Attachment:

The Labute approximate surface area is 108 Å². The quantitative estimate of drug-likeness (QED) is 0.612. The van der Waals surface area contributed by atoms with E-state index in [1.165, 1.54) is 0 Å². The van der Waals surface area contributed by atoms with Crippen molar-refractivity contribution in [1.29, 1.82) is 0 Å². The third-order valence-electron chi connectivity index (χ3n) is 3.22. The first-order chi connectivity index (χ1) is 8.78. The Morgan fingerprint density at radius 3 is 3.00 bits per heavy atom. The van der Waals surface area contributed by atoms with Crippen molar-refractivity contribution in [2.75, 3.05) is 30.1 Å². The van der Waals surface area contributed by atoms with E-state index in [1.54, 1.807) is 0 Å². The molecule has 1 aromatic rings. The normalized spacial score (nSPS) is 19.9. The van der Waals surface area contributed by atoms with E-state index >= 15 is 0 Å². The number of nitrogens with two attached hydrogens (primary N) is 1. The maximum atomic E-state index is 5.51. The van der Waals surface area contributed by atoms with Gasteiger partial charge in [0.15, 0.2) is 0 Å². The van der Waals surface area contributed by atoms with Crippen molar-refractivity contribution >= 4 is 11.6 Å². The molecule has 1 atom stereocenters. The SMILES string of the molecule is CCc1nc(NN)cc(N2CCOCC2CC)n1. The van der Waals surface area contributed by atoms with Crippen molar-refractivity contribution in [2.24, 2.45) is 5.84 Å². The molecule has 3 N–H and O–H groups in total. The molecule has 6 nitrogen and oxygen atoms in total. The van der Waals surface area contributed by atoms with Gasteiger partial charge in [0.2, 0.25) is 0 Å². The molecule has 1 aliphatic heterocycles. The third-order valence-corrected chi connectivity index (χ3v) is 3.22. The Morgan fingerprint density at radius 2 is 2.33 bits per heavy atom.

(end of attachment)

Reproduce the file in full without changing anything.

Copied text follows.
The Labute approximate surface area is 108 Å². The quantitative estimate of drug-likeness (QED) is 0.612. The van der Waals surface area contributed by atoms with E-state index in [1.165, 1.54) is 0 Å². The van der Waals surface area contributed by atoms with Crippen molar-refractivity contribution in [1.29, 1.82) is 0 Å². The third-order valence-electron chi connectivity index (χ3n) is 3.22. The first-order chi connectivity index (χ1) is 8.78. The Morgan fingerprint density at radius 3 is 3.00 bits per heavy atom. The van der Waals surface area contributed by atoms with Crippen molar-refractivity contribution in [2.75, 3.05) is 30.1 Å². The van der Waals surface area contributed by atoms with E-state index in [1.54, 1.807) is 0 Å². The molecule has 1 aromatic rings. The normalized spacial score (nSPS) is 19.9. The van der Waals surface area contributed by atoms with E-state index >= 15 is 0 Å². The number of nitrogens with two attached hydrogens (primary N) is 1. The maximum atomic E-state index is 5.51. The van der Waals surface area contributed by atoms with Gasteiger partial charge in [0.15, 0.2) is 0 Å². The van der Waals surface area contributed by atoms with Crippen molar-refractivity contribution >= 4 is 11.6 Å². The molecule has 1 atom stereocenters. The SMILES string of the molecule is CCc1nc(NN)cc(N2CCOCC2CC)n1. The van der Waals surface area contributed by atoms with Crippen molar-refractivity contribution in [2.24, 2.45) is 5.84 Å². The molecule has 3 N–H and O–H groups in total. The molecule has 6 nitrogen and oxygen atoms in total. The van der Waals surface area contributed by atoms with Gasteiger partial charge in [0.2, 0.25) is 0 Å². The molecule has 1 aliphatic heterocycles. The third-order valence-corrected chi connectivity index (χ3v) is 3.22. The Morgan fingerprint density at radius 2 is 2.33 bits per heavy atom.